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Millennials Drink the Most Wine in the U.S.

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[Originally appeared on client website; link no longer available]

If you believe your Facebook news feed, then it’s no surprise that Millennials drink a lot of wine. Every other update from someone in their 20s or 30s seems to refer to wine. A new study from the Wine Market Council confirms it.

Millennials are the group of people born between 1978 and 1995, making the youngest of the group barely legal to buy alcohol. The Wine Market Council reported in Wine Spectator that 21-38 year olds drank 42 percent of the wine in the U.S. in 2015. They drank about 159 million cases of wine. A case is 12 bottles, so that’s 24 bottles a year, or two per month. That’s more than any other age group.

There was a spike in consumption by the Millennials from 2005 to 2012, going from 7.9 percent to 13.9 percent of the population.

A high-frequency drinker is one who has about 3.1 glasses in one evening. That’s nearly a whole bottle of wine, if it’s consumed in a standard 5 ounce wine glass. There’s no data for those who drink straight from the bottle.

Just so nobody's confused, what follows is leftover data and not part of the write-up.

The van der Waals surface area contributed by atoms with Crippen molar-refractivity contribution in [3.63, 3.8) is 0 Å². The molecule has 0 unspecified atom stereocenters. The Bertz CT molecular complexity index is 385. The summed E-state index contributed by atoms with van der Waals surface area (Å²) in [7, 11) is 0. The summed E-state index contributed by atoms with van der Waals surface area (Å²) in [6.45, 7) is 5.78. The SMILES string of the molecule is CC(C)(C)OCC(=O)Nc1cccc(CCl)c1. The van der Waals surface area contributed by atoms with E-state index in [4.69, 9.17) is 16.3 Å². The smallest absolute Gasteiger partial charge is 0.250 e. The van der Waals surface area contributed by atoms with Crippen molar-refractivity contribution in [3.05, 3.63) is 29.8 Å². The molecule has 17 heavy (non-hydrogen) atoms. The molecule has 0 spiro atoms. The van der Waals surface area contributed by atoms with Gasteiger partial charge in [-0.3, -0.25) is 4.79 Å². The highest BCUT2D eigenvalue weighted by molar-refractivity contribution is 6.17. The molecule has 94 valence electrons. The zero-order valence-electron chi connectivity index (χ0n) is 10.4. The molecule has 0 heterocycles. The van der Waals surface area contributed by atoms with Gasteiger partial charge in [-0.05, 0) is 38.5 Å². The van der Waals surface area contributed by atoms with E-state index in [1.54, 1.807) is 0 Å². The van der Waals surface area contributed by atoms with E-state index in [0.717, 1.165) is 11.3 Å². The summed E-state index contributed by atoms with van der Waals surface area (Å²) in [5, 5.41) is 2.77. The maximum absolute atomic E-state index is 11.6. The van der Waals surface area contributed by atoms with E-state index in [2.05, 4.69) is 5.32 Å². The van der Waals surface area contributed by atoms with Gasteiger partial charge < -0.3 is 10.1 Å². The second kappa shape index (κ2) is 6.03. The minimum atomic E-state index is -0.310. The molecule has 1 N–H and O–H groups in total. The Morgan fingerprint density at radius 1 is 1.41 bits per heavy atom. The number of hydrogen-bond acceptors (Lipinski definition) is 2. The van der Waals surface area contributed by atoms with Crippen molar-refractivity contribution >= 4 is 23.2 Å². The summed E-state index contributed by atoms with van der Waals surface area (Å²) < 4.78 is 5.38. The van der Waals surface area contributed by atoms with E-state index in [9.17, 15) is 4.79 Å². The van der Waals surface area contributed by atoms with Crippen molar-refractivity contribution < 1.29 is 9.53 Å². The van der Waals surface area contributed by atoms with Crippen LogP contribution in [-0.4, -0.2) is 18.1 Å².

Millennials made up 30 percent of these high frequency drinkers, who often also drink several times a week. If that’s the case, then they are going through more than two bottles per month.

Women made up two thirds of those frequent drinkers under 30, and they outweigh men by purchasing twice as much as their male counterparts. In an interesting note, women and men in their 30s are equal when it comes to buying alcohol. It may have to do with the theory that women mature faster than men. The research noted that women wine drinkers were more often urban, educated professionals.

The previous age group, Generation X, made up 20 percent of the high frequency wine drinkers, while Baby Boomers, the oldest of the generations, made up 38 percent.

Millennial drinkers aren’t just getting Two Buck Chuck, either. They’re among the group that spends more on wine than the others. The research found that 17 percent spent more than $20 on a bottle of wine. Even the Baby Boomers, who should be sitting pretty with their retirement, don’t spend that much per bottle.

The types of wine Millennials are drinking varies, as does where they buy their wine. California may be known as the most popular place to get wine among other generations, 20s to 30s year-olds buy it from all over. Women are more likely to try a wine they’ve never tasted before based on recommendations from friends or family.

The council presented the research at a meeting in January during their consumer research conference, and planned to provide additional information at their next conference in the spring. The Wine Market Council is a non-profit association of grape growers, wine producers, importers, wholesalers, retailers and other organizations associated with the wine industry.